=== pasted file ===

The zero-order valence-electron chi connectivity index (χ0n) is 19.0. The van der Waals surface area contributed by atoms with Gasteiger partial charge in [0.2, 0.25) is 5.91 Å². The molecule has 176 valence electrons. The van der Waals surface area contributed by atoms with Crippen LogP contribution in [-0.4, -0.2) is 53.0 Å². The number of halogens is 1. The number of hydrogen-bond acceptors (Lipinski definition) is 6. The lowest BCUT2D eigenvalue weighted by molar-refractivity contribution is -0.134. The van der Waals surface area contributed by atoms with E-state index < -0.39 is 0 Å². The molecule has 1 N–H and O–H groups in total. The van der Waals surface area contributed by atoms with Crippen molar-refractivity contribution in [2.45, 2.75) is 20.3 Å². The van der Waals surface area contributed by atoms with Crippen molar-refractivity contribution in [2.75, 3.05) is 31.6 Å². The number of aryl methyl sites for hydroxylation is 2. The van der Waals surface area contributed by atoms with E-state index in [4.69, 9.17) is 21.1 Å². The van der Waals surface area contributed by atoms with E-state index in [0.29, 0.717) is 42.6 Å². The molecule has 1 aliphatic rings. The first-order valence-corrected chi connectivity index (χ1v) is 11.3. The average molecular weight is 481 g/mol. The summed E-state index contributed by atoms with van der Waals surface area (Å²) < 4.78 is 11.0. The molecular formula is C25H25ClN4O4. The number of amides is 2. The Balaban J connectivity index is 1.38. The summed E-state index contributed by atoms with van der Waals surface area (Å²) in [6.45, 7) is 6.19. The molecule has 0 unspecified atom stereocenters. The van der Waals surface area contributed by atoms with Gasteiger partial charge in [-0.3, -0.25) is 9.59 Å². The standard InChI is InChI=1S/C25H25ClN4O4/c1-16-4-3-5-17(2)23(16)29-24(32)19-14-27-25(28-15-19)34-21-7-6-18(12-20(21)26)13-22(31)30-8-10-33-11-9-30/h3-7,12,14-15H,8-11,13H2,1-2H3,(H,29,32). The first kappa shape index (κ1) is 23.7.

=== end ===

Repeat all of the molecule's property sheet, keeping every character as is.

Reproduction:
The zero-order valence-electron chi connectivity index (χ0n) is 19.0. The van der Waals surface area contributed by atoms with Gasteiger partial charge in [0.2, 0.25) is 5.91 Å². The molecule has 176 valence electrons. The van der Waals surface area contributed by atoms with Crippen LogP contribution in [-0.4, -0.2) is 53.0 Å². The number of halogens is 1. The number of hydrogen-bond acceptors (Lipinski definition) is 6. The lowest BCUT2D eigenvalue weighted by molar-refractivity contribution is -0.134. The van der Waals surface area contributed by atoms with E-state index < -0.39 is 0 Å². The molecule has 1 N–H and O–H groups in total. The van der Waals surface area contributed by atoms with Crippen molar-refractivity contribution in [2.45, 2.75) is 20.3 Å². The van der Waals surface area contributed by atoms with Crippen molar-refractivity contribution in [2.75, 3.05) is 31.6 Å². The number of aryl methyl sites for hydroxylation is 2. The van der Waals surface area contributed by atoms with E-state index in [4.69, 9.17) is 21.1 Å². The van der Waals surface area contributed by atoms with E-state index in [0.29, 0.717) is 42.6 Å². The molecule has 1 aliphatic rings. The first-order valence-corrected chi connectivity index (χ1v) is 11.3. The average molecular weight is 481 g/mol. The summed E-state index contributed by atoms with van der Waals surface area (Å²) < 4.78 is 11.0. The molecular formula is C25H25ClN4O4. The number of amides is 2. The Balaban J connectivity index is 1.38. The summed E-state index contributed by atoms with van der Waals surface area (Å²) in [6.45, 7) is 6.19. The molecule has 0 unspecified atom stereocenters. The van der Waals surface area contributed by atoms with Gasteiger partial charge in [-0.3, -0.25) is 9.59 Å². The standard InChI is InChI=1S/C25H25ClN4O4/c1-16-4-3-5-17(2)23(16)29-24(32)19-14-27-25(28-15-19)34-21-7-6-18(12-20(21)26)13-22(31)30-8-10-33-11-9-30/h3-7,12,14-15H,8-11,13H2,1-2H3,(H,29,32). The first kappa shape index (κ1) is 23.7.